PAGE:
After the fall of the Iron Curtain, Tusk became one of the main proponents of what was known as "Gdansk liberalism." He and his fellow activists believed that only the free market could save the ailing Polish state economy, but this ideology also turned to dust before Tusk's eyes. The privatization sparked deep political discord and drove up the unemployment rate as high as 20 percent. The state companies that were sold off often didn't end up in the hands of entrepreneurs, but were instead seized as booty by corrupt apparatchiks.
The profiteers of this deplorable situation were Tusk's domestic political rivals: The twins Lech and Jaroslaw Kaczynski were conservative nationalists, and they preached that the Poles had to stand together and resist the turmoil of the modern age -- as Catholics and as a nation with a tragic yet heroic history. But by campaigning for a special role in Europe, they made Poland into an outsider within the EU.
'Politics of Love'
In 2007, Tusk won the election against the Kaczynski brothers. The country was longing for tranquility and was thoroughly fed up with the dramatic tone adopted by the twins. Tusk instinctively capitalized on this yearning for harmony. During the election campaign, he kicked soccer balls around on small town playing fields and cultivated a friendly image, while showing that he could also play defense.
The media in Warsaw dubbed his style the "politics of love." He has remained true to this approach, and even in the face of Putin's hegemonic ambitions, he refrains from polemic attacks.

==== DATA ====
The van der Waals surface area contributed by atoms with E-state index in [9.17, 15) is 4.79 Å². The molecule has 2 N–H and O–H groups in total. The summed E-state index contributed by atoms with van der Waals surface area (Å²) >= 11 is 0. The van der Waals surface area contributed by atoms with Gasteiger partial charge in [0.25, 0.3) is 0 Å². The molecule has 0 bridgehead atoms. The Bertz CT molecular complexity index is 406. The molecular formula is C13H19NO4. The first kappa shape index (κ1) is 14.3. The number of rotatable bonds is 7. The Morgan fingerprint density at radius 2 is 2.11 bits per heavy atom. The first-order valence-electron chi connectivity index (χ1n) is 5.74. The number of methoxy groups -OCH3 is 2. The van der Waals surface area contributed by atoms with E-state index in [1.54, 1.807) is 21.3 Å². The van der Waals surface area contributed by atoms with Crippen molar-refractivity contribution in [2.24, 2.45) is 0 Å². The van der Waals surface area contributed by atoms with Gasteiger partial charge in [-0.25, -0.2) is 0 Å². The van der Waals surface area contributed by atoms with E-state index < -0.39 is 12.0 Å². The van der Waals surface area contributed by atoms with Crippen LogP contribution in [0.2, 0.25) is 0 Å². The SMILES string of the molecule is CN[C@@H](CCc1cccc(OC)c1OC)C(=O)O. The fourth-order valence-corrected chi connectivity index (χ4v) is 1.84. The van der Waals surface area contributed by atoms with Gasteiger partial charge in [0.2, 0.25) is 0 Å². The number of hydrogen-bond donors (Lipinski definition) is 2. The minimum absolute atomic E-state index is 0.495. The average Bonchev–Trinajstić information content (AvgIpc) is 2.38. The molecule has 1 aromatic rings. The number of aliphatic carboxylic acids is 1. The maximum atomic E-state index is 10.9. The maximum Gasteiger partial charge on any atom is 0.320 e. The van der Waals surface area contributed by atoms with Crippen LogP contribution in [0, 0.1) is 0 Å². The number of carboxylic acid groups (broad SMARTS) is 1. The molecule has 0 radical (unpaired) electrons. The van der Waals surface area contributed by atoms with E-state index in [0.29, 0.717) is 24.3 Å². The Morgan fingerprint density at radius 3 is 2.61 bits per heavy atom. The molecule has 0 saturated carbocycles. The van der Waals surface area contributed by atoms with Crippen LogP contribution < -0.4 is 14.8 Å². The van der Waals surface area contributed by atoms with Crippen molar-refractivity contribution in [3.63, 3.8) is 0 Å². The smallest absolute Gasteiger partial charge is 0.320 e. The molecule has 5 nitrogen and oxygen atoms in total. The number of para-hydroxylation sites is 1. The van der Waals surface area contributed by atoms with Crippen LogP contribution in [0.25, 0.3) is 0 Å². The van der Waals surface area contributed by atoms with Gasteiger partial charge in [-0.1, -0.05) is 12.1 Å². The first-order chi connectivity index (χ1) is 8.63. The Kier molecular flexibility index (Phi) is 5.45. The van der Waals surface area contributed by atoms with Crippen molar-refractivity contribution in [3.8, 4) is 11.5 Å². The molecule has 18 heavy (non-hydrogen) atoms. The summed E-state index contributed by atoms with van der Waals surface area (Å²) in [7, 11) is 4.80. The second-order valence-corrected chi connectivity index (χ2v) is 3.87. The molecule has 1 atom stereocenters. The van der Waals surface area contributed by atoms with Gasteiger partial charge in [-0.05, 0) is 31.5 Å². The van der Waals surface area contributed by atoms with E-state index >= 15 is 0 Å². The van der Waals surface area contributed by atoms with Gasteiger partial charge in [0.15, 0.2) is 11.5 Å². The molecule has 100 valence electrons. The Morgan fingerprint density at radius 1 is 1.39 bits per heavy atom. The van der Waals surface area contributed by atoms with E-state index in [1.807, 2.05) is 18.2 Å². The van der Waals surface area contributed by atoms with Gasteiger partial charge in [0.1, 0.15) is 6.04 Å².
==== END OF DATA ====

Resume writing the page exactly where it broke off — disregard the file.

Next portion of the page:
"Of course, we Eastern Europeans are particularly sensitive because of our past," says his adviser Bielecki. Still, as council president Tusk will not become the spokesman for an anti-Russian hardliner faction from Eastern Europe.
The Sunday before last, at the Baltic Sea resort of Sopot, Tusk made one of his now rare public appearances. Tusk, his wife Malgorzata and their daughter Katarzyna, Poland's foremost fashion blogger, went to Elementary School No. 8 to cast their votes in the municipal elections. On that day, Tusk's liberals clearly lost to Kaczynski's national conservatives.
Nevertheless, as the former prime minister exited the polling station, he was hardly asked any questions about the recent defeat. After all, he's now Poland's man for global politics. Tusk says he is glad that Putin discovered at the G20 summit in Brisbane just how much the world disapproves of his machinations in Ukraine. The situation with Russia has taken a dramatic turn for the worse. And Tusk says he expects the crisis to become one of the "key issues" during his term of office in Brussels and at the first EU summit under his leadership in December. "This is all the more important because we are dealing with a new wave of invasions in Ukraine, with an open war," he says.
His most important project is the plan for an "energy NATO," in which the EU and other states would form a gas procurement union and provide mutual assistance. He says this would mean that Moscow could no longer divide the community by turning off the tap for certain countries.
"Without solidarity, there is no freedom," says Tusk's adviser Bielecki: "That's something we Poles have learned."